- 2 Jun 08, 04:33 PM
From tonight's presenter, Gavin Esler:
Today's Quote for the Day comes from Gordon Brown: "I am determined that we stick to our principles."
The prime minister was speaking about government plans to allow the police to detain terror suspects for up to 42 days without charge. In taking such a stand, just what kind of risk is the prime minister running? Is there an electoral strategy behind it? Michael Crick investigates and we'll be talking to the government.
Banks in bother?
More bad news for the banking industry. Bradford and Bingley shares fell sharply today after news that it made a loss and it's blaming problems with the buy-to-let market. Could other banks be in similar trouble? And is the announcement that it has sold more than 20 per cent of the bank to an American private equity group a sign that banks are at the bottom of the market - and now is the time to buy on the cheap?
Hillary Clinton keeps clocking up wins in the primaries but the mathematics still mean it is Barack Obama who will secure the Democratic nomination for president. We've a report from Peter Marshall in Washington, and I've been talking to Sandy Berger, Bill Clinton's former National Security Adviser and long-term friend of the Clinton family. Mr Berger tells me that these are the most dangerous times for a new US president since Franklin Roosevelt first took power in 1933 - faced with Mussolini, Stalin, the Rise of Hitler, and the Great Depression. What's his plan for the next president to follow?
Yves and Bo
And finally we were torn on whether to mark the death of Yves Saint Laurent or of guitar legend Bo Diddley. In the end we decided to do both. We have an interview with Yves Saint Laurent's friend and top shoe designer, Manolo Blahnik. And we'll end the show with Bo.
- Michael Crick
- 2 Jun 08, 03:58 PM
Is Mark Oaten trying to do a Ronaldo? One wouldn't normally compare the Lib Dem MP for Winchester with the world's greatest footballer. OK, they've both been embarrassed by the British tabloids over their private lives, but one would hardly expect the former Lib Dem leadership contender to score one goal a season, let alone 42.
No, I speak of the strange noises coming from Mr Oaten over the weekend to the effect that he may have to stand down from Parliament before the next election. He originally planned to retire from the Commons at the next election, and is currently negotiating with potential future employers. He now says his new bosses may require him to step down ahead of time.
Continue reading "The Ronaldo Of Westminster?"
- 2 Jun 08, 12:55 PM
Not since the Hitchhiker's Guide to the Galaxy has the number 42 caused so much discussion and confusion. But rather than being the answer to Life, the Universe and Everything, Gordon Brown is hoping it will be one of the answers to two issues: combating terrorism, and getting his leadership back on track.
Writing in the Times today, he argues that extending the number of days that terror suspects can be detained without charge from 28 to 42 days is the "right way to protect national security". The proposal is backed by the police.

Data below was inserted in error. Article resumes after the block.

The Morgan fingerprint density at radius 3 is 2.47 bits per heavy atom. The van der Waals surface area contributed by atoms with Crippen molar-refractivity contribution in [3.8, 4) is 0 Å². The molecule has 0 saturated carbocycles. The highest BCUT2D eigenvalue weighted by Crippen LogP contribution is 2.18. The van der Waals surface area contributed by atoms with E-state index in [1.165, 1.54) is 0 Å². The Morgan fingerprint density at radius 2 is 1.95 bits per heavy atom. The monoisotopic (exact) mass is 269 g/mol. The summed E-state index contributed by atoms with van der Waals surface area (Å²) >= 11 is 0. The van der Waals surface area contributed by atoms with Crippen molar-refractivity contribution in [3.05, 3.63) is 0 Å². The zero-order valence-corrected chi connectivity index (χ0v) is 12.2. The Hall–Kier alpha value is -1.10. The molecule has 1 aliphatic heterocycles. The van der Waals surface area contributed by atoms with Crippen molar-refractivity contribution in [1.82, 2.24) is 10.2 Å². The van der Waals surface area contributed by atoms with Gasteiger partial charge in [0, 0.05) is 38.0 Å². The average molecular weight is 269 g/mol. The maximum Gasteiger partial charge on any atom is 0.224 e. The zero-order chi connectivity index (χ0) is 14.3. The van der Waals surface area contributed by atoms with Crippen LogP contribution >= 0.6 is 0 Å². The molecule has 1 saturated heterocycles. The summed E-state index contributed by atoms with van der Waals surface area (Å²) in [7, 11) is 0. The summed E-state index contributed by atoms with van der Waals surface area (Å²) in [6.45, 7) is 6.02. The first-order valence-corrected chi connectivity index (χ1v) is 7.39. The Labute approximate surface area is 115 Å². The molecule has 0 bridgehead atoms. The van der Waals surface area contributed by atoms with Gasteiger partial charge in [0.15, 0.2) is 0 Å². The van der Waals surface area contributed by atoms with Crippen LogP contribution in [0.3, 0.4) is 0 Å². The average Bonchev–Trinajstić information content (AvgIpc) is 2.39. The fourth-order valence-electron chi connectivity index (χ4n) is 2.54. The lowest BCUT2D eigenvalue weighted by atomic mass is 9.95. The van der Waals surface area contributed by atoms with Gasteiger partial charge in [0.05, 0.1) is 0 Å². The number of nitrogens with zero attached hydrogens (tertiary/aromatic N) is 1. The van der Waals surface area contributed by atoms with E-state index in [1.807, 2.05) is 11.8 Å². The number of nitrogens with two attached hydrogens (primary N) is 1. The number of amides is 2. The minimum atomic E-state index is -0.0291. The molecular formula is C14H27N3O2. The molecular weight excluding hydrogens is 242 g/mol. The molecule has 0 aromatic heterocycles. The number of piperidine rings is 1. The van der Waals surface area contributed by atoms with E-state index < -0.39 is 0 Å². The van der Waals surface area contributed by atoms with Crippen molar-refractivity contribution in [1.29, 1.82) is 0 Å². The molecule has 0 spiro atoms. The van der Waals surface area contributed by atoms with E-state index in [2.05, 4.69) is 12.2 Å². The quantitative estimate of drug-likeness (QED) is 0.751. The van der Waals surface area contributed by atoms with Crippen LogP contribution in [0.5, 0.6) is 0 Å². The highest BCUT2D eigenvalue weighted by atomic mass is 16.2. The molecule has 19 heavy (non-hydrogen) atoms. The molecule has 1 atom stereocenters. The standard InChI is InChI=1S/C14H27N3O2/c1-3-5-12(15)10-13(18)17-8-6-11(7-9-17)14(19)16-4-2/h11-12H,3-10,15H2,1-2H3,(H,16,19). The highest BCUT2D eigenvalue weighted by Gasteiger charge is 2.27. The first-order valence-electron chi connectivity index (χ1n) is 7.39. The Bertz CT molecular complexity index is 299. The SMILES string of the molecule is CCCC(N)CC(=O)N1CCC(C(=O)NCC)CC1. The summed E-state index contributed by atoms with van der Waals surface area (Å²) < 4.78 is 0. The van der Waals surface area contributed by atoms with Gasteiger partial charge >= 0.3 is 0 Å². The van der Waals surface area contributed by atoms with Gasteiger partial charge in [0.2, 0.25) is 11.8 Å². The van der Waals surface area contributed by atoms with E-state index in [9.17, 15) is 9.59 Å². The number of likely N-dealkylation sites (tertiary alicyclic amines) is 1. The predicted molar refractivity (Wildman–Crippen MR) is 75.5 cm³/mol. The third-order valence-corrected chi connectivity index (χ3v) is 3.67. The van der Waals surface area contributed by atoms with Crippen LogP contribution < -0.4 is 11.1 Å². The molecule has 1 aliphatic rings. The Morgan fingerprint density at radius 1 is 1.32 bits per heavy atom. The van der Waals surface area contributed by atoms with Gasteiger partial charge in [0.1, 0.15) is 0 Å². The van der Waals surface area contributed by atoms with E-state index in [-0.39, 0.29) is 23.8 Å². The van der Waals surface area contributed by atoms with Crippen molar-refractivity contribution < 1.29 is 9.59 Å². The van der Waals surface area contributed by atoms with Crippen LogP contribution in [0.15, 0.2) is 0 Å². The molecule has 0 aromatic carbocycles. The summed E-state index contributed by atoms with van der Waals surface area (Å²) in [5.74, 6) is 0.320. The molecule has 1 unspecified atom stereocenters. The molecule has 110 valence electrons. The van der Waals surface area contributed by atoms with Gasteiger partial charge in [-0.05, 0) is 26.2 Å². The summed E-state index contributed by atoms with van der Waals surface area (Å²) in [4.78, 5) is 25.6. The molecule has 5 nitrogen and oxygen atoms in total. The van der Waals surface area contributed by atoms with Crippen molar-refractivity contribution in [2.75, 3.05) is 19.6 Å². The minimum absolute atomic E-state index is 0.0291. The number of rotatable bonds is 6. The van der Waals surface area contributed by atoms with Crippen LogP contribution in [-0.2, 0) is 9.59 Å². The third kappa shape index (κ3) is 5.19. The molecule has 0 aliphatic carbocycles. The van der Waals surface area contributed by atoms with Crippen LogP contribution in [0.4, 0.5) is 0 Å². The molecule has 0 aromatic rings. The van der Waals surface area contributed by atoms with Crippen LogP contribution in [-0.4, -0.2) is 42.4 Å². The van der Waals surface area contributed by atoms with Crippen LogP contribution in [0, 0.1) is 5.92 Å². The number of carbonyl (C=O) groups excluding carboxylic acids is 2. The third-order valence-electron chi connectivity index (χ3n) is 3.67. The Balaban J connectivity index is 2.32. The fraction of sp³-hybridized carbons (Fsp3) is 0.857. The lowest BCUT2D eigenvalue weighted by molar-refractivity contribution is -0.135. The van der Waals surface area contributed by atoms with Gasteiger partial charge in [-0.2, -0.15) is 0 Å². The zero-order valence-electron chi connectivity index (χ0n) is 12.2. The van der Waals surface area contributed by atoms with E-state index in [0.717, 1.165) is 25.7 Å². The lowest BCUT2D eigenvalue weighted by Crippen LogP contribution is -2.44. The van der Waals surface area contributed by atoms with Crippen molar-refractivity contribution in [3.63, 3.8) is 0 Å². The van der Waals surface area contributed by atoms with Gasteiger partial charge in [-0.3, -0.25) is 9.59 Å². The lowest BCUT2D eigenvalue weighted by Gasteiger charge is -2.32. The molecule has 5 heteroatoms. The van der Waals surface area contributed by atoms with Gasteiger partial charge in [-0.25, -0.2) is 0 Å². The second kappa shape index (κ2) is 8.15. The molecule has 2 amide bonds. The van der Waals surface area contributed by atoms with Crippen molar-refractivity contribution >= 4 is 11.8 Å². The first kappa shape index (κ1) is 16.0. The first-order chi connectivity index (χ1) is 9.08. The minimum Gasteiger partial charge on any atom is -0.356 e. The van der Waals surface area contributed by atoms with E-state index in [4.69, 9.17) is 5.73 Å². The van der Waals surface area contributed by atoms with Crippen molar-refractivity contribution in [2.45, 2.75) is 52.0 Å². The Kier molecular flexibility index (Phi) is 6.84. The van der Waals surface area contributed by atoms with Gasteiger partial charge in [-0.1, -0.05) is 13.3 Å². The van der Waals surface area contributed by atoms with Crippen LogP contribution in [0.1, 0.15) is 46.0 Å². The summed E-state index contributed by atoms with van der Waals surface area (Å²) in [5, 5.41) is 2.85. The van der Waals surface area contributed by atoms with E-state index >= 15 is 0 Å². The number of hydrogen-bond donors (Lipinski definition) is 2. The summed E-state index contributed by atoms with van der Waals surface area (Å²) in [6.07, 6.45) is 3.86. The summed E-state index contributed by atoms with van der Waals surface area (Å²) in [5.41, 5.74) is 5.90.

The vote, which is part of the Counter-Terrorism bill, takes place next week, and the prime minister hopes he will have persuaded enough potential rebels - and made sufficient compromises - to avoid defeat.
But as the whole issue of terror detention has generally been debated via the prism of Westminster, have ministers lost touch with the views of the country? Are the majority of voters actually quite comfortable with 42 days as a measure to help tackle terrorism in the UK? Or should opponents of the figure, concerned about potential infringements of our civil liberties, remain defiant in the face of Gordon Brown's resolve to stick to his principles and "do the right thing"?
Our political editor Michael Crick is at Westminster with his ear to the ground - he'll be blogging for us later this afternoon and reporting for tonight's programme.
Stay up to date with his blog, and let us know your thoughts on 42 days and whether this could be the last throw of the dice for Gordon Brown.
- 2 Jun 08, 10:06 AM
Today's output editor is Simon Enright - here's his morning e-mail to the production team:
Which story will be the most important at 10.30 tonight and which one can we move forward?
MPs are back from their half-term holiday and the PLP meets this evening to discuss 42 days. Gordon Brown is offering concessions but is clearly determined to face defeat if necessary on this issue. Just how damaging could this be for him?
Bradford and Bingley have made a loss in the first few months of the year. Their share price has tumbled. But they've found an American buyer for 20% of their stock. So does that mean it is bad but this is the bottom?
We've also got an interview with Sandy Berger - former Bill Clinton advisor - ahead of the final two primaries. He's some interesting advice to give to the next US President on foreign policy.
And Madeleine Holt will do Yves Saint Laurent.
But what interviews should we do? Is there a playout? Is there a story we're missing? Mugabe? Olmert?
All the best and see you at 10.30.